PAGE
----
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  1. Haggar's Avatar
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       #1  
    Okay...I'm not really a software guy (or, for that matter a hardware guy)...so can someone please answer this for me...

    If this device isn't using an X86 architecture, what does it matter if it's using Linux? Wouldn't current Linux software still need to be ported to whatever this thing has? And wouldn't there probably be MANY API's and other software landmines that would make that a real process?

    Simply saying "oh goodie it runs Linux" doesn't mean you can download today's Linux aps for a PC and they will work, correct? How difficult and/or time consuming is the process to convert a Linux ap from one processor/platform to another?
    Luminary? You've got to be kidding!
  2. Haggar's Avatar
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       #2  
    <bump> Anyone?
    Luminary? You've got to be kidding!
  3. #3  
    It all depends on what the architecture is. If it's an ARM based processor, their is already a lot of software ported to it. This site:

    http://www.handhelds.org/

    Provides a lot of information and resources for porting Linux and it's apps to mobile products. So, again, it depends on the hardware, but given it's size and weight, alot of the hardware is probably pretty stock stuff in the mobile world which makes porting and drivers easier. APIs for the palm layer may be more of an issue, so graphic apps will probably not be an easy port. Command line and services will be much easier. Then again maybe they run xorg for the screen, which would make it easier. No way to tell with out more details.
  4. #4  
    So using Open Office on it is a possiblity?
  5. cgk
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    #5  
    open office - from the sound of it - the chipset would struggle with that.
  6. #6  
    The attraction of Linux is that everything for Linux is "Open Source" meaning that they bundle the source code with the program. So, all you have to do is re-compile the source on whatever device you're using (in theory) and voila - instant port.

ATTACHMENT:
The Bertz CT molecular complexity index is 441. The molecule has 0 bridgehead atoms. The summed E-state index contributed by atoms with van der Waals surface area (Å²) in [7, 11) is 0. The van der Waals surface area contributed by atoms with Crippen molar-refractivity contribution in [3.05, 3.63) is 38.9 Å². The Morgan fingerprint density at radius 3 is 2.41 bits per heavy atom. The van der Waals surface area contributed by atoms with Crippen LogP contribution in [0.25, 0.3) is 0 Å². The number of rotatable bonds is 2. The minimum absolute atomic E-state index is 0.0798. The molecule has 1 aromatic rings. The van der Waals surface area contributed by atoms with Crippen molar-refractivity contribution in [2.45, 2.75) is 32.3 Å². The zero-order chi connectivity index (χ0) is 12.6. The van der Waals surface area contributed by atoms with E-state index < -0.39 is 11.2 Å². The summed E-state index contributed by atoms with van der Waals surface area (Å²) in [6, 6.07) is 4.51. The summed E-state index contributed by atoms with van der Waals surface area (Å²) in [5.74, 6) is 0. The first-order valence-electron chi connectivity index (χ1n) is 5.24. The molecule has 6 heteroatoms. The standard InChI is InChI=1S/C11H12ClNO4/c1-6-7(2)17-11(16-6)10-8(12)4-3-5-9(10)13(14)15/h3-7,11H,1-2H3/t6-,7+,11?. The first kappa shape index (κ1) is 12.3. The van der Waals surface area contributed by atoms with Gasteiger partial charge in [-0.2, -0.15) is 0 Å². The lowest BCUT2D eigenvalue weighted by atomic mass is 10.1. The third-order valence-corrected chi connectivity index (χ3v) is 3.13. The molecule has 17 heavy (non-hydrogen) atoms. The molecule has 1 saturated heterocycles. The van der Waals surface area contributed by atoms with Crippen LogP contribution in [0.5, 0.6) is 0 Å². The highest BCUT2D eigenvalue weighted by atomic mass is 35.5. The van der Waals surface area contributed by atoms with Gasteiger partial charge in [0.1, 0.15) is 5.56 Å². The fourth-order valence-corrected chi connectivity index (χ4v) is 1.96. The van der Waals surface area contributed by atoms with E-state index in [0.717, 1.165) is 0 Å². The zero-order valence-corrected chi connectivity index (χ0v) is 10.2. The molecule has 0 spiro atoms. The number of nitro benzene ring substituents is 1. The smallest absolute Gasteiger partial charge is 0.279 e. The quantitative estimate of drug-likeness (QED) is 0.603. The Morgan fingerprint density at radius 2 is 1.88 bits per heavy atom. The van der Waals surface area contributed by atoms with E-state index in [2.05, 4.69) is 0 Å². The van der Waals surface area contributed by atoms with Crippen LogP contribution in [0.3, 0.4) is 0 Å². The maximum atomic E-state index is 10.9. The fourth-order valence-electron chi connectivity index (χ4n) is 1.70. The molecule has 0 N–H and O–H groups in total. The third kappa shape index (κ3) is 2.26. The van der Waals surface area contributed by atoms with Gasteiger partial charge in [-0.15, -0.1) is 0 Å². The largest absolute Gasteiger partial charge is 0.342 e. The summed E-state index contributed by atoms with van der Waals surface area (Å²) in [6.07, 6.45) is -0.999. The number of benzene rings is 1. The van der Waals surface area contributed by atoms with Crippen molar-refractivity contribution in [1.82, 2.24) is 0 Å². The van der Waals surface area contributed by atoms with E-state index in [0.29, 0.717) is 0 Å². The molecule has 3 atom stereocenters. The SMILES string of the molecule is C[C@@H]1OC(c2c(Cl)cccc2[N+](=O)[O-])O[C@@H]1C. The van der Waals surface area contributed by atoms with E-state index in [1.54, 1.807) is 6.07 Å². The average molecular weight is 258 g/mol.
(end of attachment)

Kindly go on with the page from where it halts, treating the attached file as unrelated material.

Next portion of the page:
"Whenever I feel like exercise I lie down until the feeling passes."
    -Robert Maynard Hutchins


    Palm Pilot 1000 -> Philips Nino -> Handspring Visor Deluxe -> Alltel Kyocera 7135 -> Cingular Treo 650 -> AT&T Blackjack II -> AT&T Treo 750 & Epix
  7. #7  
    Right, the porting just got that much easier. Standard libraries are provided to access interface objects, so no one has to program a UI right down to the bit level on the screen.

    Plus, they can take Linux and strip out everything the Foleo doesn't need and end up with a lean, mean machine that runs a lot faster than you might expect on a slower processor.

    Tom
  8. #8  
    If your code doesn't need an onchip MMU (Memory Management Unit), porting should just be a simple matter of recompiling with the open source gcc compiler. As for OpenOffice, it is a memory hog, so the use of a an MMU is required, with the limited memory of this device. There are other office suites though that should run fine.

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